May 7, 2024 - News

D.C. to consider "big ideas" for how to reimagine Chinatown

A reimagined 8th Street with a median pedestrian walkway

A redesigned 8th Street (right). Images courtesy of D.C. government report

D.C. could reimagine Chinatown with wide pedestrian promenades, thousands of new housing units, and more of an emphasis on its Chinese heritage, per a new report.

Why it matters: The District's Chinatown task force released eight "big ideas" — some that feel aspirational, to be sure — to make the neighborhood more livable and energetic.

One of the most noticeable changes would turn the road-heavy perimeter of the National Portrait Gallery into a gathering place.

  • On top of that, a raised pedestrian promenade would be built through the center of 8th Street.
  • Capital One Arena, set for a $515+ million modernization, is a "large, imposing building" right now. When redesigned, it would look more like an entertainment district in sync with the neighborhood.
  • 7th Street would lean into its small storefronts that act as a commercial main street with better connectivity to the National Mall.
A redesigned Gallery Square has more pedestrian plaza space surrounding the Portrait Gallery
Image courtesy of D.C. government report and WXY

There is a push to better honor Chinese American identity, with examples of summer block parties and film nights in other Chinatowns in the U.S.

  • D.C. is in conversations about potentially drawing an Asian food grocery store to open in the neighborhood, according to deputy mayor Nina Albert, per WTOP.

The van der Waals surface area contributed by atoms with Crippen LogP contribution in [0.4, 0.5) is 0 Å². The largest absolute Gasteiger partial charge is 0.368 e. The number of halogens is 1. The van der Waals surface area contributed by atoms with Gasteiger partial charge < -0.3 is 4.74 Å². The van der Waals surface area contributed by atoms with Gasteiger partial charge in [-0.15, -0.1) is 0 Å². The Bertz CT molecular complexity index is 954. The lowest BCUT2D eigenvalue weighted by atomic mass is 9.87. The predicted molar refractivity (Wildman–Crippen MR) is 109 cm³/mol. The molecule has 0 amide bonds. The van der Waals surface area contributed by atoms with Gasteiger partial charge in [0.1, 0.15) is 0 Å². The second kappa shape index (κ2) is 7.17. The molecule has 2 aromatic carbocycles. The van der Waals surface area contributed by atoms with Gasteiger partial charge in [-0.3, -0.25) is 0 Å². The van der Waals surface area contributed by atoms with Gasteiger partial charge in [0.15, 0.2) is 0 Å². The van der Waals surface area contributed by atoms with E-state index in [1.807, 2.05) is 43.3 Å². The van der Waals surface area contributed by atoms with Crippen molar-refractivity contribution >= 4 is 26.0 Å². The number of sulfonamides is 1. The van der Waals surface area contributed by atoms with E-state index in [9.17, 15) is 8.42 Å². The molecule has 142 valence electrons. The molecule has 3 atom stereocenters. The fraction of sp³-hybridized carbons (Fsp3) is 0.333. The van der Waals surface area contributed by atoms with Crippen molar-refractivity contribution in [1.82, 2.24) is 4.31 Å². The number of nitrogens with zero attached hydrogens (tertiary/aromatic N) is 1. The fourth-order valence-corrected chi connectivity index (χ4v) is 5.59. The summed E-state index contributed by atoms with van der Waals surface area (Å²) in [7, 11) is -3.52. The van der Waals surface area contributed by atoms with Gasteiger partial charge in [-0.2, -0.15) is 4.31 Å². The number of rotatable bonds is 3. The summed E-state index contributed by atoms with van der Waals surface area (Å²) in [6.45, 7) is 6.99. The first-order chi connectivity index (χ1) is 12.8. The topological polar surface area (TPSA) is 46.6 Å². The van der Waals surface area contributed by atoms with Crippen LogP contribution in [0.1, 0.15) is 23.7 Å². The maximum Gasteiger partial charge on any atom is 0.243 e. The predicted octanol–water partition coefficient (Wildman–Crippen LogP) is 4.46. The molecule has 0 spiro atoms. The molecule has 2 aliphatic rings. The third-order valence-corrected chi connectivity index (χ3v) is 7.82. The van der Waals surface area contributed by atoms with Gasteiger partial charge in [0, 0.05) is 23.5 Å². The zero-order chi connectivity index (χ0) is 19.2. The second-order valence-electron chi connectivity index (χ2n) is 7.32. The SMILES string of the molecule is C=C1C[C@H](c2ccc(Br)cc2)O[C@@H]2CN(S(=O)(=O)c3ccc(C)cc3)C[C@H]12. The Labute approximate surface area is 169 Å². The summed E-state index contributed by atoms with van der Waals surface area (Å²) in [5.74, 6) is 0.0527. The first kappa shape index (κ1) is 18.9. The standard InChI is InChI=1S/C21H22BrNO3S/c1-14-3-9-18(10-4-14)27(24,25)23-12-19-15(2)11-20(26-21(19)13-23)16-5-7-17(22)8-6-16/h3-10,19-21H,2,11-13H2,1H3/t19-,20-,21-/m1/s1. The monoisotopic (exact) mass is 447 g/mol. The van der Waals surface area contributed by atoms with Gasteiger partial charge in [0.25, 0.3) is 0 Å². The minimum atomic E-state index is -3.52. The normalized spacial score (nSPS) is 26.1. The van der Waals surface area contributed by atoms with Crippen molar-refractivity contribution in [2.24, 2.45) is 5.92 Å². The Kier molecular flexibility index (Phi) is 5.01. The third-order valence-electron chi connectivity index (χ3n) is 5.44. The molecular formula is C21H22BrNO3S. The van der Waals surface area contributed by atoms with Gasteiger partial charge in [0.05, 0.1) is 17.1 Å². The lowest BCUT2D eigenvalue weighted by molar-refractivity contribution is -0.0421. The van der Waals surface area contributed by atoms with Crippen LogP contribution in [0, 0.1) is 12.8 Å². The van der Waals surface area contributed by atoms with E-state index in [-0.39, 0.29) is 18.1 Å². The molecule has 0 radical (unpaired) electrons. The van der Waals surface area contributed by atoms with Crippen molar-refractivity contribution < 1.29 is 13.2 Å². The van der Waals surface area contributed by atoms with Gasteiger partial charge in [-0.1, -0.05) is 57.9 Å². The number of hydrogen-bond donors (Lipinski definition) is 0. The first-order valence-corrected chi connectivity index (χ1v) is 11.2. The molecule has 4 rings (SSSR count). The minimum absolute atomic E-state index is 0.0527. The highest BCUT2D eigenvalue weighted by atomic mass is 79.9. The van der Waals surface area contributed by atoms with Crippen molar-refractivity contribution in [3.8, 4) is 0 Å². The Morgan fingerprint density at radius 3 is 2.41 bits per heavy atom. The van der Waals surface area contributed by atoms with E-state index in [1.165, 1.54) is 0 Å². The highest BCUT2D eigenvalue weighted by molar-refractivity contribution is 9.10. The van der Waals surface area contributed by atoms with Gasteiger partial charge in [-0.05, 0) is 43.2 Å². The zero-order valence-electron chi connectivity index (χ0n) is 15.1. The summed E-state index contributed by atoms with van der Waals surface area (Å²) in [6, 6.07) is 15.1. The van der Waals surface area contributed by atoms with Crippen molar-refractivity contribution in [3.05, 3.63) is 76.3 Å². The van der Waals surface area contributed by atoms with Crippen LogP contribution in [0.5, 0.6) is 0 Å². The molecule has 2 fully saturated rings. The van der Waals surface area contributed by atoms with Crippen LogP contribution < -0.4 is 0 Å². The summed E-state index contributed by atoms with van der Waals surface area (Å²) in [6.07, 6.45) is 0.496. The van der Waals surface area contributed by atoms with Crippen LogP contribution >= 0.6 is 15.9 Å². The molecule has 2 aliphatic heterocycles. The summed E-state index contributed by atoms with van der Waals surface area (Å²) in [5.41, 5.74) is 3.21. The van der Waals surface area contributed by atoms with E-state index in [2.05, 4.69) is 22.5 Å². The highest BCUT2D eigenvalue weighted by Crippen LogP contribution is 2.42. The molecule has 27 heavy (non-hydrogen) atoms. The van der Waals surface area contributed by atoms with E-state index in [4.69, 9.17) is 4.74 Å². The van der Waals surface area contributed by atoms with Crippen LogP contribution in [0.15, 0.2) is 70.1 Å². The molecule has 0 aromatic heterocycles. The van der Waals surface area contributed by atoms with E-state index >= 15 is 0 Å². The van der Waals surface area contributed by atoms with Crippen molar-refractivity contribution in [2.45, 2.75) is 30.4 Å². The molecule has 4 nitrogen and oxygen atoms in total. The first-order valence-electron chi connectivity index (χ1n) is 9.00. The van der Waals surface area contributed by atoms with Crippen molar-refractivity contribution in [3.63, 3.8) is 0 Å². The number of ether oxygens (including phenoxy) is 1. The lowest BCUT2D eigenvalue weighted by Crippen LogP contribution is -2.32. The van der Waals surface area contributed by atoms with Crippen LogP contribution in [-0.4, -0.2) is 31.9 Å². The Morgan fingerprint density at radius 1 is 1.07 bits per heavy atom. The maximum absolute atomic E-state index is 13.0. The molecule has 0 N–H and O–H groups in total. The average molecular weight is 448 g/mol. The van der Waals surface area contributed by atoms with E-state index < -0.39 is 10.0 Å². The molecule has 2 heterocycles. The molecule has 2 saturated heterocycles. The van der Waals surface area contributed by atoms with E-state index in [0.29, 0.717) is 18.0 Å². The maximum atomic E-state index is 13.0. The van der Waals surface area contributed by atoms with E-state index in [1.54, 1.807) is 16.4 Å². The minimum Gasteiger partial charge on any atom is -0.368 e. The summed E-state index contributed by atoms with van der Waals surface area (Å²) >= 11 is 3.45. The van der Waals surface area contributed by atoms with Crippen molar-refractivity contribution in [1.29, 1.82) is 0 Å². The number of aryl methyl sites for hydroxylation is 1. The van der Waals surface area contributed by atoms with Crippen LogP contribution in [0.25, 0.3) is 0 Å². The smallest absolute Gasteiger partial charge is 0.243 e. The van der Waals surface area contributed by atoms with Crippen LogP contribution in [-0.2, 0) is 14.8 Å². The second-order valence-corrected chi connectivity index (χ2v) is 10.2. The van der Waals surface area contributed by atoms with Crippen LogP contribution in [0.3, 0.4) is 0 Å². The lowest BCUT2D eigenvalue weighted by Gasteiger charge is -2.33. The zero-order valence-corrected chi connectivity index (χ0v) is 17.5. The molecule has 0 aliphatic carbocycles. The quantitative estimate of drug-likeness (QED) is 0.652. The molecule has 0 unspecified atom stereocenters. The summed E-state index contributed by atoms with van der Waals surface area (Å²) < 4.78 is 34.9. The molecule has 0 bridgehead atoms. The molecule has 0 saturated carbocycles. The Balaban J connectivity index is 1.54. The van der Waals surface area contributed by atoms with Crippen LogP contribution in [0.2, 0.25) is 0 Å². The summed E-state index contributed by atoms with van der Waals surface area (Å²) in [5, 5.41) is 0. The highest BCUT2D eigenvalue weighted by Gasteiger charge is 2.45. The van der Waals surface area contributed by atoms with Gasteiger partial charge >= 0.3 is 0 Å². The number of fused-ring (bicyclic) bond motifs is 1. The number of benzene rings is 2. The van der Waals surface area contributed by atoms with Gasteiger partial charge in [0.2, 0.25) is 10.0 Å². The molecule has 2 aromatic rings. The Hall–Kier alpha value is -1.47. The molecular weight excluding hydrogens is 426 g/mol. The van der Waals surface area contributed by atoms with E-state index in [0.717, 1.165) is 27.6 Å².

• A recent story on WAMU showed how dozens of senior residents, frustrated by the lack of Chinese grocery stores in the neighborhood, trek on a charter bus to Falls Church's Great Wall Supermarket once a month.
A reimagined 7th Street with more pedestrian-friendly and sidewalk dining options
Image courtesy of D.C. government report and Field Operations

Zoom out: In the long-term, the report considers what it would mean to redevelop three large federal buildings.

  • The FBI building, GAO site, and Department of Labor building in the vicinity add up to 24.5 acres of land.
  • Demolishing the FBI building could create 1,400 apartment units, a theater, a school, and retail, for example.

What's next: A key player in the future of Chinatown — Monumental Sports owner Ted Leonsis — will travel with D.C. officials later this month to a retail conference in Las Vegas to pitch downtown as a place for business.

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